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Brunhoff, Jean de, 1899-1937, French author and illustrator of children's books, b. Paris. He wrote and illustrated The Story of Babar, the Little Elephant (1932), the tale of a kind, gentle, elegantly attired elephant king in the Edwardian mold. Babar, in fear for himself and his family, flees the jungle and comes to live in Paris. The book was a great success, becoming a children's classic, and de Brunhoff followed it with The Travels of Babar (1934) and a number of other charmingly illustrated books. His son, Laurent de Brunhoff, 1925-, has continued the Babar series.
Jean de Brunhoff (December 9, 1899October 16, 1937) was a French writer and illustrator known for co-creating Babar, which first appeared in 1931. The stories were originally told to their son by his wife Cecile de Brunhoff. After its first appearance, six more titles followed authored by Jean de Brunhoff.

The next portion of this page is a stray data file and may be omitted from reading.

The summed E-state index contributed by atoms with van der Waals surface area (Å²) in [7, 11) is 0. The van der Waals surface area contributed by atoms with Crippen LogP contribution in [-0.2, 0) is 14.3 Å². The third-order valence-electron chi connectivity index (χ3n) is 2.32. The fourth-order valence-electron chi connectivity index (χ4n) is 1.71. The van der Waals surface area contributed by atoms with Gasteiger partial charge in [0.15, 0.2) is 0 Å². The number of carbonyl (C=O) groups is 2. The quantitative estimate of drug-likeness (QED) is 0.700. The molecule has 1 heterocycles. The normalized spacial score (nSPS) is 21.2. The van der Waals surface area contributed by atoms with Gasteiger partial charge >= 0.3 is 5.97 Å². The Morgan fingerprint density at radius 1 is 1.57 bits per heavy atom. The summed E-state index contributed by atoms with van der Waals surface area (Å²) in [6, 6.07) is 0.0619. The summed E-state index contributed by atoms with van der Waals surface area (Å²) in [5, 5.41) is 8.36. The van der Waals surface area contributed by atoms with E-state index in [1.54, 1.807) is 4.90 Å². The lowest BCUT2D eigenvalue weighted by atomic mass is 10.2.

Brunhoff died of tuberculosis at the age of 37. After his death, Hachette bought the printing and publishing rights to the Babar series, and Jean's son, Laurent de Brunhoff, took on his late father's role of illustrating the books. The first seven Babar albums were reprinted and millions of copies were sold all around the world, but they were all abridged; they had 30 pages instead of the original 48.

De Brunhoff and his wife are buried in the Père Lachaise cemetery in Paris.


  • A.B.C. of Babar. New York: Random House, 1936.
  • Babar and Father Christmas. New York: Random House, 1940.
  • Babar and His Children. New York: Random House, 1938.
  • Babar the King. New York: Harrison Smith and Robert Haas, 1935.
  • The Story of Babar. New York: Harrison Smith and Robert Haas, 1934.
  • The Travels of Babar. New York: Harrison Smith and Robert Haas, 1934.
  • Zephir's Holidays. New York: Random House, 1937.

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